The pandemic has caused drastic changes in almost all aspects of our lives. For the food industry, the pandemic has operated as a catalyst, forcing people to think more critically about the sources of their food and what a shortage might mean. With many questioning the safety of crowded supermarkets in a pandemic, delivery services for groceries have soared. For others, the pandemic has been a time to re-evaluate food choices; There has been a shift towards local produce and away from grocery store chains.
The pandemic has brought about a consumer shift towards supporting local food and agriculture through concepts such as CSA (Community Supported Agriculture) boxes. With CSA boxes, community members buy subscriptions to farms in exchange for a weekly portion of the farm’s harvest. This allows farms to survive based on a relationship-driven culture within the community.
To those within and passionate about the farming industry, these conversations are not new. Michael Dimock is the President of Roots of Change, a project of the Public Health Institute. Dimock’s podcast “Flipping the Table” tackles questions about the future of farming, food justice, and important industry changes amongst other socially conscious topics.
In an episode of the podcast, which aired on the 9th of April 2020, Dimock sat down with a few farmers from all over California to discuss the impact of Covid-19 on local farms and the lessons this pandemic has taught. Dimock spoke with Anya Fernald of Belcampo Meats, Don Cameron of Terranova Ranch, Judith Redmond of Full Belly Farm, and Chris Sayer of Petty Ranch.
These four individuals, in between them, possess farms that stretch from Northern to Southern California providing produce, meats, and wine to restaurants and community subscribers. Most of these farmers supply restaurants with their products, which make up a significant portion of their income. Initially, the conversation focussed on the absence felt by the closing of restaurants due to the pandemic.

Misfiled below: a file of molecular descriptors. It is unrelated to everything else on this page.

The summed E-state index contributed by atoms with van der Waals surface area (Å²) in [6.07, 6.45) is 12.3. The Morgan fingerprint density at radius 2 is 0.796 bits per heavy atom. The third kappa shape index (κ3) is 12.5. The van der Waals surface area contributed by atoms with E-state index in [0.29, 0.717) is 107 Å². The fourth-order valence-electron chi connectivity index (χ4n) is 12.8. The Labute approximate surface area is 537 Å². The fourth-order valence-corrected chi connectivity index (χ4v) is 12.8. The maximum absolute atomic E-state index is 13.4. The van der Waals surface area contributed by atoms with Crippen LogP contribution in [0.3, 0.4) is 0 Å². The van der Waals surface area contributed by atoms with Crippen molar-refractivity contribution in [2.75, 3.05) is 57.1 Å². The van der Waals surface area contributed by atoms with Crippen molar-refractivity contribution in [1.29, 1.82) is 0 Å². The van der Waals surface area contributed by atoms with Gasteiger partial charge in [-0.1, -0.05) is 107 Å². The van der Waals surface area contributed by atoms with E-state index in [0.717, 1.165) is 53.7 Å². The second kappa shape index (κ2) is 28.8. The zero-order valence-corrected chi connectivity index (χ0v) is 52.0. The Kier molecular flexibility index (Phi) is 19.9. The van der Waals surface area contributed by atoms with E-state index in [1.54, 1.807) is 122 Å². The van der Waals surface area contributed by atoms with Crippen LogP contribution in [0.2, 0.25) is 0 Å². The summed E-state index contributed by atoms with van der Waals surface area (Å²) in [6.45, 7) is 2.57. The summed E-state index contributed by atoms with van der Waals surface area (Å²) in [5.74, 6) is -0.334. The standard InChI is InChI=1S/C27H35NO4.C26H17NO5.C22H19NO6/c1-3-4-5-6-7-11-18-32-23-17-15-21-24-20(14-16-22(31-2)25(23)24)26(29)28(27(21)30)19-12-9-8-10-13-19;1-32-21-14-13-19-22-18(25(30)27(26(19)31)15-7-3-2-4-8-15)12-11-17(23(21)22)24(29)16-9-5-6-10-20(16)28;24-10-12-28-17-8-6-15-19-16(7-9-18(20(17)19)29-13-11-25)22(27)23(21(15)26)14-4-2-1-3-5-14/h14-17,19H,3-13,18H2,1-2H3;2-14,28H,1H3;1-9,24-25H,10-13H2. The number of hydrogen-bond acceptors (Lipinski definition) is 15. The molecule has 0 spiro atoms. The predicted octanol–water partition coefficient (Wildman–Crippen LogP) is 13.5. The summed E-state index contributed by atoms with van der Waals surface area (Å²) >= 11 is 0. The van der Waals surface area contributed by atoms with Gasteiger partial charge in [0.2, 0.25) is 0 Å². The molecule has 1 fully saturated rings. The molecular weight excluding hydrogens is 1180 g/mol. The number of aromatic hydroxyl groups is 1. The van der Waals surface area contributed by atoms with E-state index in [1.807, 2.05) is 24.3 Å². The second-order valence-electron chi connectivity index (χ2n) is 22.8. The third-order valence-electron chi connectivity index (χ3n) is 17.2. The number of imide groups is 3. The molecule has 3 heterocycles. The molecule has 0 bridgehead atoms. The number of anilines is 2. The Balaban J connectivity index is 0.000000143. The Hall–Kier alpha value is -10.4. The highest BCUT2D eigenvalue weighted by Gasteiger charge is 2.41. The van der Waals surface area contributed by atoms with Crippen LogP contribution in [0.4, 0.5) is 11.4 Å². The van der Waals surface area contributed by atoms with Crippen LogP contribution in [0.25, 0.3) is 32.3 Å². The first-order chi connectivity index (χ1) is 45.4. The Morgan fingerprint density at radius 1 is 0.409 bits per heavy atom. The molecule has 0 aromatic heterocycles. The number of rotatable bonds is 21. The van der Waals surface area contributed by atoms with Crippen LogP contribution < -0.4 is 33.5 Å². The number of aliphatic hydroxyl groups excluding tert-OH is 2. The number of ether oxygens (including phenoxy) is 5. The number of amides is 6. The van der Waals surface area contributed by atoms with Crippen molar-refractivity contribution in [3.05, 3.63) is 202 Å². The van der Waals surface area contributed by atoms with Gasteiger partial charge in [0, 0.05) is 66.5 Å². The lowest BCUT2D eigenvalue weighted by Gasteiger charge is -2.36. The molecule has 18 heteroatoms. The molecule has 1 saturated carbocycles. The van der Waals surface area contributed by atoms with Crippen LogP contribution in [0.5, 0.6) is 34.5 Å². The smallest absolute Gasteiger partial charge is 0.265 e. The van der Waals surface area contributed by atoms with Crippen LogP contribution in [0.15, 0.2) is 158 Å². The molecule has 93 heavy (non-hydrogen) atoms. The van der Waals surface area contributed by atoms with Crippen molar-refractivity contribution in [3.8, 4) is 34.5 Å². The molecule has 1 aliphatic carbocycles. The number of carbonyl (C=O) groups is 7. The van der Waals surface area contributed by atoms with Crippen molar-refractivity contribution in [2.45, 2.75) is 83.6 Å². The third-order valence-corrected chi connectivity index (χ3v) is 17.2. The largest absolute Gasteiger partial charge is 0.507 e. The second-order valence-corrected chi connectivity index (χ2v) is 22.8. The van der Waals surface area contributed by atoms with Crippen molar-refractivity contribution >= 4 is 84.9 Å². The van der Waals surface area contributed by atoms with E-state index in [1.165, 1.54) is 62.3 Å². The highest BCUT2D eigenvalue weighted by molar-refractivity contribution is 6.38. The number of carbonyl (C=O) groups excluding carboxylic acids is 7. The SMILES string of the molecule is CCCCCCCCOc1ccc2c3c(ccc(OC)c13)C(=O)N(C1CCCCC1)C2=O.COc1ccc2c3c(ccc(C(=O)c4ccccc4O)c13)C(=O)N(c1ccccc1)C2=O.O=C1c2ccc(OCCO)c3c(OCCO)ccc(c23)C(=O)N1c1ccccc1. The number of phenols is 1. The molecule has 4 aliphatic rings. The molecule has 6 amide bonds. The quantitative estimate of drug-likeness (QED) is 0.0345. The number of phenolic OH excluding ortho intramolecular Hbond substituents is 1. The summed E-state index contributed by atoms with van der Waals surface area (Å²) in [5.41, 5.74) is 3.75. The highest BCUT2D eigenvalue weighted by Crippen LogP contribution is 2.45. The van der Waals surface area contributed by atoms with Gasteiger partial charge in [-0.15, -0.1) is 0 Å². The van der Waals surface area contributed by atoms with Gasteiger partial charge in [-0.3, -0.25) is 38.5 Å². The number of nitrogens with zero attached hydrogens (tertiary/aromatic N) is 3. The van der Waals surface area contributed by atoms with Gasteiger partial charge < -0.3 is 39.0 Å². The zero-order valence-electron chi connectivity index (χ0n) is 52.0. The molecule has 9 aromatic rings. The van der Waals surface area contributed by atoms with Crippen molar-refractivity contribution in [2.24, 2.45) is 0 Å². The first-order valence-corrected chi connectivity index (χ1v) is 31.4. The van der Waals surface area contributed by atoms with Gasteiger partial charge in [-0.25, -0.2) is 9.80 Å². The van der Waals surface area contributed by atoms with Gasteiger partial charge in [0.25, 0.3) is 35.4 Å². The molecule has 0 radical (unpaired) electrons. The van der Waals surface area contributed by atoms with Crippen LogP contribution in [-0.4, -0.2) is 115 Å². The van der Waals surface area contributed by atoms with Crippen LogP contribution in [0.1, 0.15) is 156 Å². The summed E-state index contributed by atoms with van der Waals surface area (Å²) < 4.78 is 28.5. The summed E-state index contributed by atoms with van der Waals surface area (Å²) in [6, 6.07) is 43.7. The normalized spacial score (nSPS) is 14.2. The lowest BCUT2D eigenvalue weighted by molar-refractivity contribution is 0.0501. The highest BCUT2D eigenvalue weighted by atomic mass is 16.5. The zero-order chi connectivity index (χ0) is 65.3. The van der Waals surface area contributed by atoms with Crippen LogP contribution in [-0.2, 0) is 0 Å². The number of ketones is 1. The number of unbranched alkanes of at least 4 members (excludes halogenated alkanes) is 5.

Fernald commented that before Covid-19, restaurants made up 90% of her clientele. Since the closing of indoor eating, this figure is down to 50%. Sayer of Petty Ranch, who grows lemons and avocados, has had to hold off on harvesting because there is no guarantee that his usual restaurants will be purchasing their typical stock. Redmond of Full Belly Farm agreed that especially in California, where farm-to-table dining is a major attraction, the restaurant industry cannot survive in the long-term without the support of farmers and consumers.
While there have been many challenging obstacles during this rocky time, all of the speakers agreed that there have been some meaningful changes that have taken root. They all seemed to share a common notion that people are beginning to think more deeply about food.
While eating locally may in many cases be more of an investment than buying imported goods or foods with long shelf lives, the value behind the price of local food far exceeds the alternative. Anya Fernald shared that she has seen her customer base grow and has built relationships that she will have forever, “It’s an opportunity to share my value proposition with my customers” she adds, “we’re going to come out of this a hell of a lot stronger.”
Thinking back to March at the beginning of the pandemic crisis, Don Cameron reflects on the changes people have taken note of thus far, saying, “They ran out of toilet paper, they ran out of paper products…but they didn’t run out of food.” He added, “I think consumers are going to realize, it does matter where your food comes from and who grows it.”
In her closing remarks, Judith Redmond addressed the fact that this moment isn’t forever. While we need restaurants back, and there is a lot of work to do to ensure security for local farmers, Redmond remains hopeful. She explains how she has seen farmers and customers coming together in new ways, community members buying into CSA, and consumers expressing gratitude to farmers for access to fresh food. She added, “It could be that we think of [the pandemic] as a time to pull together as a food community.”